Monday, January 9, 2012

Family Memoirs: The Moments We Never Forget

I was just reading a wonderful, thought provoking post called "Do You Remember John F. Kennedy?" on the blog Barbara's Kitchen Table. Barbara talks about the various reactions to this question in a diversity training class and recalls her own memory of when JFK was shot.

Certain memories are tremendously powerful and often contribute universally to the memory of a nation. These are the memories that when we think back, we know exactly where we were and what we were doing at that exact moment.

I have two such memories (maybe I'll think of more later?)

John Lennon's Death

When John Lennon died perhaps it didn't impact the world quite as much as when John F. Kennedy died but it was one of those unforgettable moments in my life. I remember exactly what I was doing clear as if it were happening right now. I was in 7th grade and I was the first one downstairs reading the newspaper. Lennon's death was the headline in the paper.  My older brother, who worshiped John Lennon, strolled downstairs and I told him the news. At first he didn't believe me. Then I remember watching his shocked look as he sat down and it sunk in.  That evening we watched on tv as hundreds of people left flowers outside the Dakota building.


This event of course impacted not just the United States but also the world. I don't think I will ever forget this day. It was so surreal. I was nine months pregnant with my second child at the time. I remember the powerful emotions I felt when watching the news programs. I made a conscious choice that day not to watch the tv coverage.  I felt the emotions were too strong and the grief could impact my unborn baby.  So I chose to acknowledge it but not get trapped into watching endless coverage of the event.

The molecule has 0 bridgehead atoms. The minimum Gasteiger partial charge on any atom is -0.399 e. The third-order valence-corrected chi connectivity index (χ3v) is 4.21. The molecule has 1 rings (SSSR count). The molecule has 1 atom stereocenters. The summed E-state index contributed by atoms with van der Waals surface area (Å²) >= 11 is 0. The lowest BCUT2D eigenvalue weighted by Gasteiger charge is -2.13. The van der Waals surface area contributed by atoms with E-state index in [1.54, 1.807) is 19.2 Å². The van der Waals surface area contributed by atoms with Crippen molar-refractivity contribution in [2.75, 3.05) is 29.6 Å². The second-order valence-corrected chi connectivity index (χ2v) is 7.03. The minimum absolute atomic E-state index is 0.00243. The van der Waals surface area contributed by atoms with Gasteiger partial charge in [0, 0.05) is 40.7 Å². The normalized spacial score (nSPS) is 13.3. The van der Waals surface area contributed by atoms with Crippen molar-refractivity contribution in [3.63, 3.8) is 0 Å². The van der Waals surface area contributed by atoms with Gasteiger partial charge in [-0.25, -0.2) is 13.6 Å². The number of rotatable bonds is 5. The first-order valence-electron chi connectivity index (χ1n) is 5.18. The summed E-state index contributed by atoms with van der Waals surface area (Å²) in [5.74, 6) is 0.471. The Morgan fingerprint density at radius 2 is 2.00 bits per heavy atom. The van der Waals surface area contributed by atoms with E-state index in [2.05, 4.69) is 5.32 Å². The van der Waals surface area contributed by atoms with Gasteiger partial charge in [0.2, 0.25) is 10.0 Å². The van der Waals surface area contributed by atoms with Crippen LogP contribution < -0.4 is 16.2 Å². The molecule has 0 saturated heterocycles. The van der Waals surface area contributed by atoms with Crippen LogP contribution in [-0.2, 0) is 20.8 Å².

An interesting part of Barbara's post discussed the "memory" of people who witnessed events live and those who learned about them later. Both groups can have strong emotions about an event but only one group actually witnessed it.

Thanks Barbara for the great food for thought.

I would be interested to hear what some of the momentous events in your life were that you will never forget.


  1. Both Kennedy assassinations. Richard Nixon's resignation. The Challenger explosion. And 9/11. Oh, 9/11. My office windows face lower Manhattan from across the river in New Jersey. People from my office watched the second plane hit the World Trade Center. And we all watched as Ground Zero smoldered and smoked for weeks... and weeks... and weeks...

  2. I can remember both the Challenger and the Columbia space shuttle disasters vividly along with the attempted assassination of Reagan though not as vividly since I was still fairly young.

    9/11 though still remains the strongest mostly because I was two weeks into being newly unemployed and had lots of time on my hands. I watched the news all day and for much of the next couple weeks. With all the uncertainty from that, it was a long time before I found employment again.

  3. I was in 9th grade when John Lennon died. It wasn't as emotional for me as for others who were bigger fans of his, but I do remember it was a big deal for many members of my school community.